The Psychology of Deafness

The Psychology of Deafness Author McCay Vernon
ISBN-10 0801303222
Release 1990
Pages 292
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The Psychology of Deafness has been writing in one form or another for most of life. You can find so many inspiration from The Psychology of Deafness also informative, and entertaining. Click DOWNLOAD or Read Online button to get full The Psychology of Deafness book for free.



Psychological social and educational dimensions of deafness

Psychological  social  and educational dimensions of deafness Author Barbara R. Schirmer
ISBN-10 0205175139
Release 2001
Pages 322
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A treatment of the major issues affecting the lives of children, adolescents, and adults who are deaf or hard of hearing, as well as their families. In addition to describing current practice and research, Schirmer (Kent State U.) includes personal essays that illustrate concepts and trends. Intended for professionals and students preparing for roles in education, counseling, rehabilitation, interpreting, and speech and hearing science. Annotation copyrighted by Book News Inc., Portland, OR



The Oxford Handbook of Deaf Studies Language and Education Volume 1 Second Edition

The Oxford Handbook of Deaf Studies  Language  and Education  Volume 1  Second Edition Author Marc Marschark
ISBN-10 019975098X
Release 2011-01-11
Pages 545
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In this updated edition of the landmark original volume, a range of international experts present a comprehensive overview of the field of deaf studies, language, and education. Written for students, practitioners, and researchers, The Oxford Handbook of Deaf Studies, Language, and Education, Volume 1, is a uniquely ambitious work that has altered both the theoretical and applied landscapes.



The Oxford Handbook of Deaf Studies Language and Education

The Oxford Handbook of Deaf Studies  Language  and Education Author Marc Marschark
ISBN-10 9780195390032
Release 2010-06-28
Pages 506
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"In this follow-up volume, Marschark and Spencer have amassed a collection that is impressive in breadth and depth. The research presented here documents the sea-change observable in classrooms and schools for deaf children and is reflected in the variety of chapters...A masterful companion to the original volume." C. Tane Akamatsu, Psychologist, Toronto District School Board --Book Jacket.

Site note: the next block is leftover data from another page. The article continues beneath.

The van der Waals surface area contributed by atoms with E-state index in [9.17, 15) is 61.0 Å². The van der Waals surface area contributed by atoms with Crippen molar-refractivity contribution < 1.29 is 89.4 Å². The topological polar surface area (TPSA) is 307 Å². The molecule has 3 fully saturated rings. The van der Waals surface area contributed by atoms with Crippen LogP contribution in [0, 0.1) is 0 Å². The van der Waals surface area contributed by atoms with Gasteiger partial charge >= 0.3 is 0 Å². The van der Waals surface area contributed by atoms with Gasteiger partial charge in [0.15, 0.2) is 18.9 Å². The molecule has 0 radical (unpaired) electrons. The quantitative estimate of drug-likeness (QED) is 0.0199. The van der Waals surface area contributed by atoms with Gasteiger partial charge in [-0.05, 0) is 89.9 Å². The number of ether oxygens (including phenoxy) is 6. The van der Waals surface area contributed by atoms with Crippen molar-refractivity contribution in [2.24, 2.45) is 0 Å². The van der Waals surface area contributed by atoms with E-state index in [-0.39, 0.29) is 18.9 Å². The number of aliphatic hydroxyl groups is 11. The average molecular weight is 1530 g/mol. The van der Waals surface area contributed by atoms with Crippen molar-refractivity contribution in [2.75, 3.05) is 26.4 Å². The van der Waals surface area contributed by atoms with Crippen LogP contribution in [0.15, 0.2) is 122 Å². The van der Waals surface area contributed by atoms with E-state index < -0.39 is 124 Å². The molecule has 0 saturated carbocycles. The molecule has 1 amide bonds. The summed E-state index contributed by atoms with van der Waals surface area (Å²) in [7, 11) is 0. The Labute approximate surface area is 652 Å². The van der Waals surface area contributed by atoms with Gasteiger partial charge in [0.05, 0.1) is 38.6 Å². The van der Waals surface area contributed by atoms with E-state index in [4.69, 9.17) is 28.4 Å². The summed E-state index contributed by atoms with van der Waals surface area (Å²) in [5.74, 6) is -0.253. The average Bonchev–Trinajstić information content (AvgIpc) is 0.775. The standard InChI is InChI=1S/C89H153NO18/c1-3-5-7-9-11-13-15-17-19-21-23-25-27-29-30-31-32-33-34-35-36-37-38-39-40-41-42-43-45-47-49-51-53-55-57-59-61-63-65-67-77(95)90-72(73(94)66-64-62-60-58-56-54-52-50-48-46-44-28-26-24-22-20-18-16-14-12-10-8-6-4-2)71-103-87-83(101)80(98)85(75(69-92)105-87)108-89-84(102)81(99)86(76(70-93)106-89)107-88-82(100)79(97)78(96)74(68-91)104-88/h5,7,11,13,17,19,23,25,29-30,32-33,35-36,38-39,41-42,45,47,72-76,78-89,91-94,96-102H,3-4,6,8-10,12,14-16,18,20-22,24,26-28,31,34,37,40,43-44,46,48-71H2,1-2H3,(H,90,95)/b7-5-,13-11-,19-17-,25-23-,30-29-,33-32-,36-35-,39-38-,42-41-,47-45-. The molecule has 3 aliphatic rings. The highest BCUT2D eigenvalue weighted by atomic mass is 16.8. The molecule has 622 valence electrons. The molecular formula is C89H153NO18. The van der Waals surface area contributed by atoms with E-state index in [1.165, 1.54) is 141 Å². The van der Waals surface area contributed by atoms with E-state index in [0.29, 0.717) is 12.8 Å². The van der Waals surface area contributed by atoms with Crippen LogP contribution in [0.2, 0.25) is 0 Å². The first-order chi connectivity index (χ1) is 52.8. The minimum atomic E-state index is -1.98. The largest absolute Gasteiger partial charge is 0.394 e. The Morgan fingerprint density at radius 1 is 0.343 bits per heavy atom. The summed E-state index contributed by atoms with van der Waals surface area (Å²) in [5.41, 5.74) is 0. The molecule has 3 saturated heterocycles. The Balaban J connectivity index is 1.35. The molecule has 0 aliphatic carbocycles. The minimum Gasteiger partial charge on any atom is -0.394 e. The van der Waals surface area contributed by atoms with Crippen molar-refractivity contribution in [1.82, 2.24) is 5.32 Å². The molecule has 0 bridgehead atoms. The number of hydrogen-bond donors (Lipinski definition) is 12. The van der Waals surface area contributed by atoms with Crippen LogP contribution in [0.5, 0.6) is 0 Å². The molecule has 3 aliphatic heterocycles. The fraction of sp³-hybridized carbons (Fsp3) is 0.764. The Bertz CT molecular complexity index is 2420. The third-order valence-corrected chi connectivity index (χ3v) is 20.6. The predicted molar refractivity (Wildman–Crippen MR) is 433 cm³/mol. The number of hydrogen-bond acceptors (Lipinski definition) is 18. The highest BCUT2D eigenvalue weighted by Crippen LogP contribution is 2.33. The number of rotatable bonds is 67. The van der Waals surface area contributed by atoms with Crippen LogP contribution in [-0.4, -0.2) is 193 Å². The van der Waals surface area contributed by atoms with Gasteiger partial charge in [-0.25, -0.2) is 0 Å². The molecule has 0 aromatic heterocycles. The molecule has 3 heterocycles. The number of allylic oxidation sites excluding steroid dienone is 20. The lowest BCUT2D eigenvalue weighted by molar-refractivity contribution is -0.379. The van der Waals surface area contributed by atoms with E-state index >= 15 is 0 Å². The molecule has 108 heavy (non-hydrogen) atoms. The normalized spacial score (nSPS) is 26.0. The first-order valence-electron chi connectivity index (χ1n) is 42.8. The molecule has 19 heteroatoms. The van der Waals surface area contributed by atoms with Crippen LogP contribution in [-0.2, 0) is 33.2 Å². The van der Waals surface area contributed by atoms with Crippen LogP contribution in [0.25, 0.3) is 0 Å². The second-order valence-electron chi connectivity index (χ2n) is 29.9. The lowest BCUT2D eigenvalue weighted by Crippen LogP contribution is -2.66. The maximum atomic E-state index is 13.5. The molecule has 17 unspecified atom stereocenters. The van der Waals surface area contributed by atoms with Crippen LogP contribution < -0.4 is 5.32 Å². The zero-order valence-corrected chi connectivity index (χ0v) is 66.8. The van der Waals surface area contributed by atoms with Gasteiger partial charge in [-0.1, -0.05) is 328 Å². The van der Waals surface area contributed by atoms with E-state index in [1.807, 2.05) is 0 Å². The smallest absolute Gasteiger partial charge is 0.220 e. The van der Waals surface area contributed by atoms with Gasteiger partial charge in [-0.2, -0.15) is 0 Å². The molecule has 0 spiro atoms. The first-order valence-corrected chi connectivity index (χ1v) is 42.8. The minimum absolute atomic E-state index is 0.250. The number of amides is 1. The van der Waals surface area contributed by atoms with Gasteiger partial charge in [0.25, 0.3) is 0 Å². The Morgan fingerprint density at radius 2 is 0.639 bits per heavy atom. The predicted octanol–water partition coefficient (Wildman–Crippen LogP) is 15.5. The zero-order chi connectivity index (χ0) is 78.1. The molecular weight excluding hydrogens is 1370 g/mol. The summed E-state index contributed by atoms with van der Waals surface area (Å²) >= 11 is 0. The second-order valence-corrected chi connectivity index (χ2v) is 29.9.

Psychological Processes in Deaf Children with Complex Needs

Psychological Processes in Deaf Children with Complex Needs Author Lindsey Edwards
ISBN-10 9781843104148
Release 2008
Pages 204
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This book is a concise and authoritative guide for professionals working with deaf children and their families. It draws on the latest evidence to explain the impact of hearing impairment and uses case studies to focus on the key issues for assessment and intervention. It also suggests practical strategies for treatment and development.



Introduction to American Deaf Culture

Introduction to American Deaf Culture Author Thomas K. Holcomb
ISBN-10 9780199777549
Release 2013-01-17
Pages 370
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Introduction to American Deaf Culture provides a fresh perspective on what it means to be Deaf in contemporary hearing society. The book offers an overview of Deaf art, literature, history, and humor, and touches on political, social and cultural themes.



Sign Language of the Deaf

Sign Language of the Deaf Author I. M. Schlesinger
ISBN-10 9781483271958
Release 2014-05-10
Pages 394
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Sign Language of the Deaf: Psychological, Linguistic, and Sociological Perspectives provides information pertinent to the psychological, educational, social, and linguistic aspects of sign language. This book presents the development in the study of sign language. Organized into four parts encompassing 10 chapters, this book begins with an overview of the fascinating account of sign language acquisition by small children. This text then explores the grammar of sign language and discusses the linguistic status of natural and contrived sign languages. Other chapters consider the many peculiarities of the lexicon and grammar of sign language, and its differences in such respects from oral language. This book discusses as well sign language from the angle of psycholinguistics. The final chapter deals with the educational implications of the use of sign language. This book is a valuable resource for linguists and psycholinguists. Readers who are interested in sign language will also find this book useful.